Shuttle Panajachel to Antigua Guatemala

From: $20.00


Ticket information:

  • Availability: Every Day.
  • Departure times: 09:00 AM | 12:00 PM | 04:00 PM
  • Departure Address: Atitrans Office | Hotels in Panajachel center or “Muelle de Tzanjuyu”
  • Journey Duration: 3 hours
  • Destination Address: Your hotel in Antigua | Atitrans Office
(1 customer review)

Travel Note

  • We do not accept pets!
  • Our services from Guatemala City to Panajachel pass through Antigua
  • 5 dollars for extra luggage. (One travel luggage and one small backpack are allowed)
  • We do not transport surfboards

Product Description

Secure your transportation effortlessly by purchasing your tickets online and reserving your spot now for the luxurious Shuttle Panajachel to Flores First Class bus service. Departing daily, this premium shuttle service ensures a comfortable and hassle-free journey from Panajachel to Flores, with the added convenience of departing from your hotel or specified address.

Embark on your adventure promptly at 16:00 PM, allowing you to relax and unwind as you’re chauffeured in style from Panajachel to Guatemala City via minivan. Upon reaching Guatemala City, you’ll seamlessly transition to a first-class bus bound for Flores, where luxury and comfort await.

The journey spans approximately 15 hours, providing ample time to sit back, stretch out, and enjoy the scenic vistas along the way. Whether you’re an avid traveler seeking new experiences or a leisure seeker in pursuit of relaxation, this first-class shuttle service caters to your every need.

Upon arrival in Flores, the shuttle conveniently drops you off at the bus stop in Santa Elena, ensuring easy access to your accommodations or onward travel plans. With its commitment to excellence and top-notch service, this shuttle service sets the standard for luxury transportation in Guatemala.

Indulge in the ultimate travel experience from Panajachel to Flores, where every moment is marked by comfort, convenience, and sophistication. Book your tickets now and embark on a journey that promises to exceed your expectations, leaving you with cherished memories to last a lifetime.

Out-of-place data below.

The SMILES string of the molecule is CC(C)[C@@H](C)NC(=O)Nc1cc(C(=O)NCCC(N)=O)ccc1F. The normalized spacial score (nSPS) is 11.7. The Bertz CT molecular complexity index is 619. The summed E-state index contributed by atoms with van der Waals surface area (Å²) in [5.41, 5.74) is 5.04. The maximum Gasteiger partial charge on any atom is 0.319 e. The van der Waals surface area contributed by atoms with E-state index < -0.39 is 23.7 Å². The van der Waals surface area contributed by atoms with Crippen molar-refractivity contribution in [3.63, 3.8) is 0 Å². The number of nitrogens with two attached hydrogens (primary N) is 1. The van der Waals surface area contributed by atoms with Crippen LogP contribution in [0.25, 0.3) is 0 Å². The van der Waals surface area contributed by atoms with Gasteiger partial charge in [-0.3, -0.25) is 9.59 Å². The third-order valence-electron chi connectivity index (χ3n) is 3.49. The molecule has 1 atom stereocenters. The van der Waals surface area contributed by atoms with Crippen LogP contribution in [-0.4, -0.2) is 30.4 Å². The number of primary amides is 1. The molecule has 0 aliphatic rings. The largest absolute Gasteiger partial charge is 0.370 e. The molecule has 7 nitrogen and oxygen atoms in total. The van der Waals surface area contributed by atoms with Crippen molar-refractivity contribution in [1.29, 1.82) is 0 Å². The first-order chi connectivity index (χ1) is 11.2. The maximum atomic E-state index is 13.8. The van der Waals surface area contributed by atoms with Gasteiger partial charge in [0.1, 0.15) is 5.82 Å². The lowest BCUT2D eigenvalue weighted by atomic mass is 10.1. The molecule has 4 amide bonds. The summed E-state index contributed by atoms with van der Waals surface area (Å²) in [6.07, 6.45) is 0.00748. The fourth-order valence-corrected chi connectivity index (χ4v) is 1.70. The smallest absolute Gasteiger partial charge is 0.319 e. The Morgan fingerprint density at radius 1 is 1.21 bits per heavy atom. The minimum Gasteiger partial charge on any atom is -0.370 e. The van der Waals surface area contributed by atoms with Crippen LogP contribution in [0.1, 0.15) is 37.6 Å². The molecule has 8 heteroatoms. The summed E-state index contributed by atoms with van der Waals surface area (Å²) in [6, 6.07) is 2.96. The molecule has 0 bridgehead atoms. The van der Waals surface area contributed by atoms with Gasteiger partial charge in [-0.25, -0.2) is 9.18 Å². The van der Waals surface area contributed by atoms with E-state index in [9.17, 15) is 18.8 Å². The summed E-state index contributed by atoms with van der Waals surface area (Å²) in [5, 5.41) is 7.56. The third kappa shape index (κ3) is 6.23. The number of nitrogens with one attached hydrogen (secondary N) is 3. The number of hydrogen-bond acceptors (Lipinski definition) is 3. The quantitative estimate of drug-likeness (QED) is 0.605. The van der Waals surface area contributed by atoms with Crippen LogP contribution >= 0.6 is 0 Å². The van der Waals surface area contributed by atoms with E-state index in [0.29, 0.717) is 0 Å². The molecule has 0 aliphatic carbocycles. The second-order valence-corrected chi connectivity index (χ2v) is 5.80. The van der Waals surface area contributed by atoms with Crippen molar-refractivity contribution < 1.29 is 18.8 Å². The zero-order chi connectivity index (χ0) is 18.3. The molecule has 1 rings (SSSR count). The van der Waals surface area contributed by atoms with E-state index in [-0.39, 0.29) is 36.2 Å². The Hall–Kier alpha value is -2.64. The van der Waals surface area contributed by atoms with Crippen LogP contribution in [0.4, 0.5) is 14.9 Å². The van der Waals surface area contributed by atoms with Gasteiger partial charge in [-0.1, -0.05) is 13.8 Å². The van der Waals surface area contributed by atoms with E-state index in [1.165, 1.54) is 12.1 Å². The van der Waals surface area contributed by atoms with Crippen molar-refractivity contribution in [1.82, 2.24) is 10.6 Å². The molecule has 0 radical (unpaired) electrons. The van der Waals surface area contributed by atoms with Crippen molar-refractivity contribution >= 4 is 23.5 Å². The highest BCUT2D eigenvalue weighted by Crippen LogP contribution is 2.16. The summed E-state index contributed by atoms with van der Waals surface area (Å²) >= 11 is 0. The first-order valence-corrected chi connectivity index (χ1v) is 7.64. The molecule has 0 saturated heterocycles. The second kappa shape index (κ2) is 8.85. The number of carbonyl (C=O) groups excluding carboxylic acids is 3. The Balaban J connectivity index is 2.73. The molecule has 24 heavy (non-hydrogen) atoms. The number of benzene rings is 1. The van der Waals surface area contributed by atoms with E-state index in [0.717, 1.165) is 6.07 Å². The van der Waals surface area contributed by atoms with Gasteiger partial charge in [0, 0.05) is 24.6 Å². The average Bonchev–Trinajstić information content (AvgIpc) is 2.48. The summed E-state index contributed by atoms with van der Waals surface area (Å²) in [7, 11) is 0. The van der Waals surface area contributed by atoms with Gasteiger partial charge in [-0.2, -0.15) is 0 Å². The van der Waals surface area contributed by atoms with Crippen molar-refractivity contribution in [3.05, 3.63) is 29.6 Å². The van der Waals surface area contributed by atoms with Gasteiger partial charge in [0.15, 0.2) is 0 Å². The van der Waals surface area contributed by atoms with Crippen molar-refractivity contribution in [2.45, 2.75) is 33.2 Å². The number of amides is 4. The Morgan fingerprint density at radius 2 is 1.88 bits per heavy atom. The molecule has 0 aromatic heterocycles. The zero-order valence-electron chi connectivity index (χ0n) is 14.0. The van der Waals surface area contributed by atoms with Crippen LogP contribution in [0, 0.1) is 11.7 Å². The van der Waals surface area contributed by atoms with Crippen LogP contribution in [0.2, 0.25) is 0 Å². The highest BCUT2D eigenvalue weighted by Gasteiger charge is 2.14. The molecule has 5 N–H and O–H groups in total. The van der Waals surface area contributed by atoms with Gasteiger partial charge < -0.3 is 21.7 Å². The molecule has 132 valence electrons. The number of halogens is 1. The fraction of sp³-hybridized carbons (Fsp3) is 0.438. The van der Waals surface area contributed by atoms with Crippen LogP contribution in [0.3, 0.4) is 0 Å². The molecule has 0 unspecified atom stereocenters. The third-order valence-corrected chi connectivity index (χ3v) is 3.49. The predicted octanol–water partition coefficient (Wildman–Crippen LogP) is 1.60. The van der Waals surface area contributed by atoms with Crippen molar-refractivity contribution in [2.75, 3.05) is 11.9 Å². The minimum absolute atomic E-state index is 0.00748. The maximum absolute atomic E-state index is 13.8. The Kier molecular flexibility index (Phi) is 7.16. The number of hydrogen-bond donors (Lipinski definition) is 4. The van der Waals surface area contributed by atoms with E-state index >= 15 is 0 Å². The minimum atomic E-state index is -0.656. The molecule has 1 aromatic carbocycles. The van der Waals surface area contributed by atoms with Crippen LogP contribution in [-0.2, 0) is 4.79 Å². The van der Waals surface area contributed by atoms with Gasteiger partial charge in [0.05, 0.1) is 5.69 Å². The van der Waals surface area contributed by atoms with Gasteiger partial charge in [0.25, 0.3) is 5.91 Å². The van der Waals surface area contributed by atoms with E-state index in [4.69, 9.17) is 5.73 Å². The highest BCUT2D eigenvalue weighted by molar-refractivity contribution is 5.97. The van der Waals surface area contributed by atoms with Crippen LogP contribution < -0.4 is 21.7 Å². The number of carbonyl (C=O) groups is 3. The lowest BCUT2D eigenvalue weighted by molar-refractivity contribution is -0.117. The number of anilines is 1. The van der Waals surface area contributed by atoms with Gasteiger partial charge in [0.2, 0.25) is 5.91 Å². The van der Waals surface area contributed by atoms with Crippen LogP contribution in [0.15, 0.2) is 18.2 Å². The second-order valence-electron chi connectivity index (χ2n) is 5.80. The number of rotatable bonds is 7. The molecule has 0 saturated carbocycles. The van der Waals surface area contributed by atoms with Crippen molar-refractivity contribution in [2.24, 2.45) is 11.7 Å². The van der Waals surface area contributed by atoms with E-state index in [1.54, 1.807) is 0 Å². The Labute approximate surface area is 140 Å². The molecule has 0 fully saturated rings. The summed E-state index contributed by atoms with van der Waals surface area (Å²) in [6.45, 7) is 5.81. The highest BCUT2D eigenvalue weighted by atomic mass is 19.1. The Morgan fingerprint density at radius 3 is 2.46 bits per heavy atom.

How far is Antigua Guatemala from Panajachel?

Antigua Guatemala

Now commonly referred to as just Antigua (or La Antigua), the city was once known as La Muy Noble y Muy Leal Ciudad de Santiago de Los Caballeros de Guatemala, the name given to several cities which served as the capital of the Spanish colony of Guatemala. Originally, this name had been associated with the Kaqchikel Maya capital Iximche but after the Kaqchikel rebelled against the Spanish, the capital was refounded near the Volcán de Agua in what is today Ciudad Vieja.

After a collapse of the crater of the Volcán de Agua, the city was destroyed by flooding and refounded in what is today known as Antigua in 1543. It was the capital until a disastrous major earthquake in 1773 damaged most of the city. The Spanish Crown ordered the Capital to be moved to a new location, which by the name “Nueva Guatemala de la Asunción” became the modern Guatemala City. In 1776 the old capital was ordered abandoned. Not everyone left, but from bustling capital it became a provincial town, filled with the ruins of former glory. It became known as “Antigua Guatemala”, meaning “Old Guatemala”.

In the 20th century there was increasing appreciation for the large amount of preserved colonial Spanish architecture here, development to host visitors, and the city was declared a UNESCO World Heritage site in 1979.

The city’s streets are mostly laid out in a rectangular grid aligned with the compass, with the Parque Central as an origin point. North-south roads are avenidas or avenues, numbered from 1st to 8th from east to west. The avenidas are further divided into sur (south) and norte (north). East-west roads are calles or streets, numbered from 1st to 9th from north to south. The calles are further divided into oriente (east) and poniente (west). The street intersection at the north-east corner of the Palace of the Captains-General, i.e. at the south-east corner of Parque Central, is the origin of this division. Avenidas are sur south of 5a Calle, and norte north of it. Calles are oriente east of 4a avenida, and poniente west of it.

Some roads have names that don’t follow the avenida/calle numbering scheme, and some roads away from the center don’t follow the grid. Most corners do not have signs showing the name of either the street you are on or the one you just came up to. All are cobblestoned and sidewalks are generally not very good.

Addresses are numbered sequentially outwards from the origin point. Even-numbered addresses are on one side of the street and odd numbers are on the other. Street addresses are written with the street or avenue number first, followed by the letter “a” (because 1a signifies “primera”, 2a is short for “segunda”, 3a for “tercera”, etc); then “av.” (for avenida) or “Cle / C.” (for calle), then “ote” (oriente, east), “pte” (poniente, west), “sur” (south), or “nte” (norte, north); then the street address number. For instance:

“5a av. nte #5” is address #5 on 5th Avenue North. The small number shows it is just a little north of the north-south divider, 5a calle.

“3a calle ote #28” is address #28 on 3rd Street East. The relatively large number shows it is some ways east of the east-west divider, 4a Avenida.

It’s helpful to memorise that the north and south sides of Parque Central are 4a and 5a calles, and the west and east sides are 5a and 4a avenidas respectively. Parque Central is the reference point for east, west, north and south in street addresses. “5a av. nte #5” is north of Parque Central. “5a ave. sur #5” is south of Parque Central. Essentially, if you understand which way is north of Parque Central, you can find anything in the city.

(1 customer review)

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